Agronomic Services — News Release
FOR IMMEDIATE RELEASE
FRIDAY, JUNE 6, 2008
Contact: J. Kent Messick, field services chief
NCDA&CS Agronomic Division
Agronomic consulting service available from NCDA&CS
Billy Wood (left) of Franklin County confers with regional agronomist Charles Mitchell about the progress of his new greenhouse tomato production system.
CASTALIA—North Carolina provides many resources to its farmers. One that is unique to the state is the agronomic testing and consulting service offered through the N.C. Department of Agriculture and Consumer Services.
Thirteen regional agronomists within the Agronomic Division’s field services section help growers manage all types of crop-nutrient issues. "They make site visits, provide advice on lime and fertilizer application, demonstrate sampling techniques and help growers troubleshoot and manage potential nutrient problems," said Agriculture Commissioner Steve Troxler.
Billy Wood, who raises a variety of fruit and vegetable crops in Franklin County, is sold on the service. “ It’s free help,” he said. “Every grower can use that.”
NCDA&CS regional agronomists focus on providing advice about crop nutrition. They promote the awareness and appropriate use of Agronomic Division services, such as soil testing, plant tissue analysis, waste analysis and solution analysis. They also help identify nematodes —which are microscopic, plant-parasitic worms—because these pests usually produce root damage and are often the cause of crop-nutrient deficiencies.
Wood is particularly pleased with the help he received during the past year from his regional agronomist, Charles Mitchell. Wood had been noticing a decline in the quality of his greenhouse tomatoes over several seasons, but last spring, many of his plants actually died. When Mitchell visited the site, he suspected a nematode problem. To confirm his suspicions and rule out any other possible problems, he collected samples for soil nutrient analysis, nematode assay and water quality.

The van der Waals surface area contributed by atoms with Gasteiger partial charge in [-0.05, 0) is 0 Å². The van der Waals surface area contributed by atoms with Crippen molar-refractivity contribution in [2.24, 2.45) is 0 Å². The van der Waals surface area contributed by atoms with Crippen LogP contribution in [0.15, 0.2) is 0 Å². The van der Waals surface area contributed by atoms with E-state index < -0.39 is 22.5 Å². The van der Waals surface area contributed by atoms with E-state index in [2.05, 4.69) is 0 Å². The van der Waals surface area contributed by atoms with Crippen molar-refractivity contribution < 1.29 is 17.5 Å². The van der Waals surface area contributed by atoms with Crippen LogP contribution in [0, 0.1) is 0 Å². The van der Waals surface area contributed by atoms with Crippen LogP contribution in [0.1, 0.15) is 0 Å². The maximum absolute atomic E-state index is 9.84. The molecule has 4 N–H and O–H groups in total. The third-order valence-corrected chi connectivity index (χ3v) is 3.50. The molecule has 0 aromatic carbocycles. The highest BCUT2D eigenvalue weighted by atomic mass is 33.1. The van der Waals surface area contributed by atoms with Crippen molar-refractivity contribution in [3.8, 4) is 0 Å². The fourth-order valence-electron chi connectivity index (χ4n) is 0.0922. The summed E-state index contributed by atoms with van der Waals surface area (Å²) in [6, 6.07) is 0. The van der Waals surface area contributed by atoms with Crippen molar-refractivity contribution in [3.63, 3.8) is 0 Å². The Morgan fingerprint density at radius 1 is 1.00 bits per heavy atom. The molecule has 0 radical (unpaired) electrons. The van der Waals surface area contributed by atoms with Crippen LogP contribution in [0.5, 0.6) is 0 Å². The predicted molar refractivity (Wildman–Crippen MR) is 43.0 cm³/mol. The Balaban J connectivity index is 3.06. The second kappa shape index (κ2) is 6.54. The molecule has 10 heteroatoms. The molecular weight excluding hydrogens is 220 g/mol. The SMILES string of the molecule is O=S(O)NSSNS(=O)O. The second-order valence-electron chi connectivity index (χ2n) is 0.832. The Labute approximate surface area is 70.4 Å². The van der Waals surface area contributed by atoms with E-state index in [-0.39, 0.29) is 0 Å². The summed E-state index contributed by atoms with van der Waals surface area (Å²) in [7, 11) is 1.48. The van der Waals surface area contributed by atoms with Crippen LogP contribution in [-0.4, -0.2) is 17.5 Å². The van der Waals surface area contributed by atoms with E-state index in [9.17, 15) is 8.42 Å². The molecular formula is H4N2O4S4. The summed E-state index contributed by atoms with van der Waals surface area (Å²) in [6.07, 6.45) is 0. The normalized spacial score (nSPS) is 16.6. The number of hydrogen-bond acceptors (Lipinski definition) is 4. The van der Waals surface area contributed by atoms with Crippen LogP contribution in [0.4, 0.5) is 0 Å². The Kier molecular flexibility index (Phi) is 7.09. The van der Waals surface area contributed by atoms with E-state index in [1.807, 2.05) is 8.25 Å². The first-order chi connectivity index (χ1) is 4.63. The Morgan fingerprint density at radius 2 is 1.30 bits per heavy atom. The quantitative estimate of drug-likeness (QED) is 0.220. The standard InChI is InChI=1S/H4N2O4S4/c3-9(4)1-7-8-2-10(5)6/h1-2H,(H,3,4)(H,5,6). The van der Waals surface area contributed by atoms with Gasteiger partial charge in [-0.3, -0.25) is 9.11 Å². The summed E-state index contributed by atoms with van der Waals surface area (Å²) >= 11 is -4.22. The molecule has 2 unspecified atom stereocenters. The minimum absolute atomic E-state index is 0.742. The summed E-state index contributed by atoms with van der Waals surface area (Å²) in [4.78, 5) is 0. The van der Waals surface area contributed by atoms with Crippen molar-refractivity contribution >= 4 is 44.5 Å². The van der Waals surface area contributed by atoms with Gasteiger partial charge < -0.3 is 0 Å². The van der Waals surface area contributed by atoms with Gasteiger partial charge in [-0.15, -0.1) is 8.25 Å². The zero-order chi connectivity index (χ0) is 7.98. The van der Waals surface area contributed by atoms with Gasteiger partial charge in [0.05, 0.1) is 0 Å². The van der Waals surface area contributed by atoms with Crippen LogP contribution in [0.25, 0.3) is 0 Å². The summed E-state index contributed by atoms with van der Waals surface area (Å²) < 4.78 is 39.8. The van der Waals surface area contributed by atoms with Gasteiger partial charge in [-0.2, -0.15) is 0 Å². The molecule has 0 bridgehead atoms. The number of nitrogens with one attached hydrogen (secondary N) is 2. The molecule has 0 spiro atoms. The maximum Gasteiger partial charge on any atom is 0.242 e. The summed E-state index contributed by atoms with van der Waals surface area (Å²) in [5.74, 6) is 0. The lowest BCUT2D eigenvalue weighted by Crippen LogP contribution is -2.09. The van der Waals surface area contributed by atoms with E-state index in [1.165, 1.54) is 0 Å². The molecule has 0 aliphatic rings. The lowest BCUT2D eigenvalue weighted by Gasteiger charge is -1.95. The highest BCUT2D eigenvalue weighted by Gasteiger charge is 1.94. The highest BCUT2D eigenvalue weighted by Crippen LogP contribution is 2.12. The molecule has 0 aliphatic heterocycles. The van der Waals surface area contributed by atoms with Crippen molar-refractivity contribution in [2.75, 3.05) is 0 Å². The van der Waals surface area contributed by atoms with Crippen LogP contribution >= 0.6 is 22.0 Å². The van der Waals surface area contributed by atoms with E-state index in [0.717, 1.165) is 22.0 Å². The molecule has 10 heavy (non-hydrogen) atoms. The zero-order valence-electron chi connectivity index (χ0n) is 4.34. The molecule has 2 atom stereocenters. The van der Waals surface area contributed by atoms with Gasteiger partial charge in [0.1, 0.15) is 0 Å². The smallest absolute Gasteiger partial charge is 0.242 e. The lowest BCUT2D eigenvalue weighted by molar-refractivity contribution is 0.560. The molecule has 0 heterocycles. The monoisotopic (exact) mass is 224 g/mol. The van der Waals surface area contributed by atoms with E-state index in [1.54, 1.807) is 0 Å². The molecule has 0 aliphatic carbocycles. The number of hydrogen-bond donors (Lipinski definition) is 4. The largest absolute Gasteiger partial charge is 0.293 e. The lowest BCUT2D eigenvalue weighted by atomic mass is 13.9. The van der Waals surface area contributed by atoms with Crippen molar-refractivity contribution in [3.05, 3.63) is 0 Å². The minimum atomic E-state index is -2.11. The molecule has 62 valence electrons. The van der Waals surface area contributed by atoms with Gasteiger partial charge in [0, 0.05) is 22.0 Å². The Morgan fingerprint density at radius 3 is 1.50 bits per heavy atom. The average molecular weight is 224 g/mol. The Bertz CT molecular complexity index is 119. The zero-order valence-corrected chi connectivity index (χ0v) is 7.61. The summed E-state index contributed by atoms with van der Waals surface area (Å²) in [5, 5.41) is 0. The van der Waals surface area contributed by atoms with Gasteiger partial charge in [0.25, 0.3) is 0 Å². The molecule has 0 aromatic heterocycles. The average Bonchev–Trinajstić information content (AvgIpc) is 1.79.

Test results revealed a dual problem: excessively high populations of root-knot nematodes along with unusually high levels of copper and zinc. Both problems had been building up over time due to the fact that Wood was accustomed to planting his greenhouse tomatoes in the soil and fertilizing them with poultry litter. Continuous growth of the same crop in the same soil led to high nematode populations and an accumulation of fertilizer salts.
To deal with the problem, Mitchell suggested that Wood stop growing tomatoes in the ground. Mitchell took him to visit three different greenhouse operations where tomatoes were being successfully grown in plastic bags filled with commercial planting media. Wood was impressed and decided to make the change.
“The idea of growing tomatoes in bags and regulating the application of fertilizer through a drip system was appealing,” says Wood. “It seemed more controlled—like driving with a speedometer versus not.”
Mitchell showed him how to set up the fertilizer/irrigation system, use solution analysis to check the quality of the source water and, later, double-check the nutrient concentration in the solution. The system Wood settled on has two separate tanks: one for the nitrogen solution and the other for the rest of the nutrients. However, instead of alternating days of application, as some growers do, Wood has his system set up so that both solutions inject simultaneously.
“Growing tomatoes in bags is simpler than growing them in the ground,” says Wood. “Once you get the pattern established, everything is routine.”
Wood, who has been growing greenhouse tomatoes for about ten years, is convinced that his new system is not only producing higher quality tomatoes but also a lot more of them, maybe twice as many. Next year he plans to try growing cucumbers the same way.
Greenhouse crops are typically high-value commodities that require significant investments. Mitchell has shown Wood that routine agronomic testing can help protect these investments. A good annual program includes a preseason test of source water quality as well as an early-season test to verify that all nutrient solutions are reaching the expected target concentration. Growers who want to monitor crop nutrition should tissue sample biweekly beginning at least two weeks before flowering.
The NCDA&CS Field Services section has been helping N.C. growers manage fertilization and other nutrient-related issues for nearly 30 years. Contact information for the service’s regional agronomists is located online atwww.ncagr.com/agronomi/rahome.htm or by calling (919) 733-2655.-cs-2,3,4